A grammatical colon is defined as “separating two clauses of which the second expands or illustrates the first”. A movie title colon is typically defined as “Here’s more of that thing that has proved to be profitable before.” With a few notable exceptions (I’m looking at you 2001: A Space Odyssey”) a colon is a pretty clear indicator that your about to watch a cash cow traipse across the screen. In the case of Paranormal Activity: The Marked Ones, written and directed by Christopher Landon, that colon is not only an indicator it also seems to be the death rattle of this once promising franchise.

Paranormal Activity:The Marked Ones opens with the graduation of Jesse and the subsequent celebration, all filmed with the family’s glorious new camcorder. We rush through several disjointed scenes of familial and neighbor introductions, all in the name of found footage exposition, until we reach the crux of the film, witches and demons. The trouble is that journey from exposition to action is so fragmented and random that an audience member never really has a chance to ever care about anything. The first act of the film plays like “Jackass” but with the promise of ghosts. A GoPro is introduced for no real reason except for a stunt that involves a laundry basket and stairs.


One might assume that weird moment would be to establish the use of the GoPro in order to sidestep any of those “why are they still filming?” issues that found footage has ran into. But, nope. It’s just a gimmick that is there for its own weird grasp at entertainment. The GoPro disappears as quickly as it appears and we’re back to the camcorder and that burning question, “Shouldn’t he just drop the camera?”. And that little example is pretty indicative with what is wrong with this movie. It presents all of the found footage problems with no real unique solutions. In short, it has no reason to exist.

This isn’t to say that it doesn’t try to slam in the mythos of the other films in its final act. It does. It tries so hard. In fact, it tries so hard that the third act is a frenetic attempt at world-building that results in unintentional laughter and all the wrong kinds of awe. The makers of the film wanted to have it both ways. The first half of the film is a string of exposition and “Jackass” style stunts that results in desperate attempts at laughs. The second half of the film remembers that this is supposed to be a horror film that fits into this franchise. Exposition and inter-franchise references fly fast and loose, as if the film realizes it’s running out of time.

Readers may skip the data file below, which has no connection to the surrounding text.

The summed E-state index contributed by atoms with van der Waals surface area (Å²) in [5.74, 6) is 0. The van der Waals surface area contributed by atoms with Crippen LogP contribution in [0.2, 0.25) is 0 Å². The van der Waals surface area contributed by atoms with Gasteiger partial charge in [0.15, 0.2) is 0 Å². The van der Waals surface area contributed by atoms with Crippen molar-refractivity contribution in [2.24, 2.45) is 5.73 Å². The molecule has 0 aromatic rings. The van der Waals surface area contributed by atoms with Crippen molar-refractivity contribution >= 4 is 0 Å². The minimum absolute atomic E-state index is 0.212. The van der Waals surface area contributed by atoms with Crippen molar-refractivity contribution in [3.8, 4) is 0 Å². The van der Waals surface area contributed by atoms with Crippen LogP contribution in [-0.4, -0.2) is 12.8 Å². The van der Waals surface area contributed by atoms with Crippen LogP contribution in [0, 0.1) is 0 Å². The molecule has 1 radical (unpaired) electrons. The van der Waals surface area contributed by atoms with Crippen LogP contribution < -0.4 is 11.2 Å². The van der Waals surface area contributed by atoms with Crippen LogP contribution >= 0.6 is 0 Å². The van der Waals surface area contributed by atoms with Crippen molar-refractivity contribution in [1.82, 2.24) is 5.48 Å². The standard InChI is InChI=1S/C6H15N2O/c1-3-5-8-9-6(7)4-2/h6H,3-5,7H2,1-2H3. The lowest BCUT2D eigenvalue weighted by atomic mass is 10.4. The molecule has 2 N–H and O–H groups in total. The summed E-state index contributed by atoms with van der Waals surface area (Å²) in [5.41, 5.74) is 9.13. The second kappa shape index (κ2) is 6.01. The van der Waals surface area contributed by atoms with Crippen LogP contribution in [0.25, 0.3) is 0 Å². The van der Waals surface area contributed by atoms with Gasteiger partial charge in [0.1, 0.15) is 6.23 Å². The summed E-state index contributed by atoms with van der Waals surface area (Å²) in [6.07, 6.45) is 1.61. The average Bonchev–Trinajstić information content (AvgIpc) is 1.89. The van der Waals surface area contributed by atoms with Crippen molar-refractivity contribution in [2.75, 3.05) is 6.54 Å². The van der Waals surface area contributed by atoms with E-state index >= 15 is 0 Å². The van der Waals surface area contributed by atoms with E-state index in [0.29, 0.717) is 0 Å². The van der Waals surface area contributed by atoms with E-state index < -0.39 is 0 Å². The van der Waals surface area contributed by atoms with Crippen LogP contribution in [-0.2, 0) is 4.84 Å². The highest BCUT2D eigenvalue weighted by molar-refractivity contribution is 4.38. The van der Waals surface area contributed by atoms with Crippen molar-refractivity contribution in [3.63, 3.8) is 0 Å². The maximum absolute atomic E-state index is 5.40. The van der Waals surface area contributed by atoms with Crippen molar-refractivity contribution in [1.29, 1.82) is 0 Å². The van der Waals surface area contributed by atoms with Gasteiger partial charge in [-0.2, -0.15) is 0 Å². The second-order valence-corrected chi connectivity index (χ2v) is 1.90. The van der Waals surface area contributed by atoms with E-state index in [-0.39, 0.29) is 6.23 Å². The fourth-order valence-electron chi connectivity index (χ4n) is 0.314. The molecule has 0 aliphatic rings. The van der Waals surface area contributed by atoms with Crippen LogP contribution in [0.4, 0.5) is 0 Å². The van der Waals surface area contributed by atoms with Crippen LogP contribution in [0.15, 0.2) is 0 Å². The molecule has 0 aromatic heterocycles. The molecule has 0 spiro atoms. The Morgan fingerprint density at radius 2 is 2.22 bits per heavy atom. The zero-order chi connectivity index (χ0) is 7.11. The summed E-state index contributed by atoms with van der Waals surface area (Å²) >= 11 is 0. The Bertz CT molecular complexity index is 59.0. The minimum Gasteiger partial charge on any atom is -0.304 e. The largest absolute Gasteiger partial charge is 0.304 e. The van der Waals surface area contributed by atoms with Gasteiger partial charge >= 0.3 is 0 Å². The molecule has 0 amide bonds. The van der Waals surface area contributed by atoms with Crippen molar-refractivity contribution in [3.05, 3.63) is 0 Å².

The fact, though, is that the franchise is most likely running out of time. A small film made out of a clever idea and some ingenuity has been stretched into as much explanatory narrative as it probably can. With every new film, and every new bit of information, this franchise just gets sillier and sillier. The scares are no longer scares, they are they execution of jump scares that everyone sees coming, because they’ve happened four times before now. In this same way, the tension is never tense, it’s just annoying. If any character in this film ever made a decision anywhere near logic, it would just be the story of two boys with a camcorder riding laundry baskets down questionable slopes.

All of this leads to the relative short running time of Paranormal Activity: The Marked Ones to be especially laborious. Nothing feels new, nothing feels necessary, everything feels stale. In the horror genre especially, this is a sign of failure. If tension, fear, and unpredictability is replaced by effects, stunts, and jokes you don’t have a film, you have a cash cow. In this case, this cash cow seems especially sickly, wobbling towards its end credits with the gusto of an actual cow towards the slaughterhouse.

REVIEW: Paranormal Activity: The Marked Ones
1.0Overall Score
Creepy Kids
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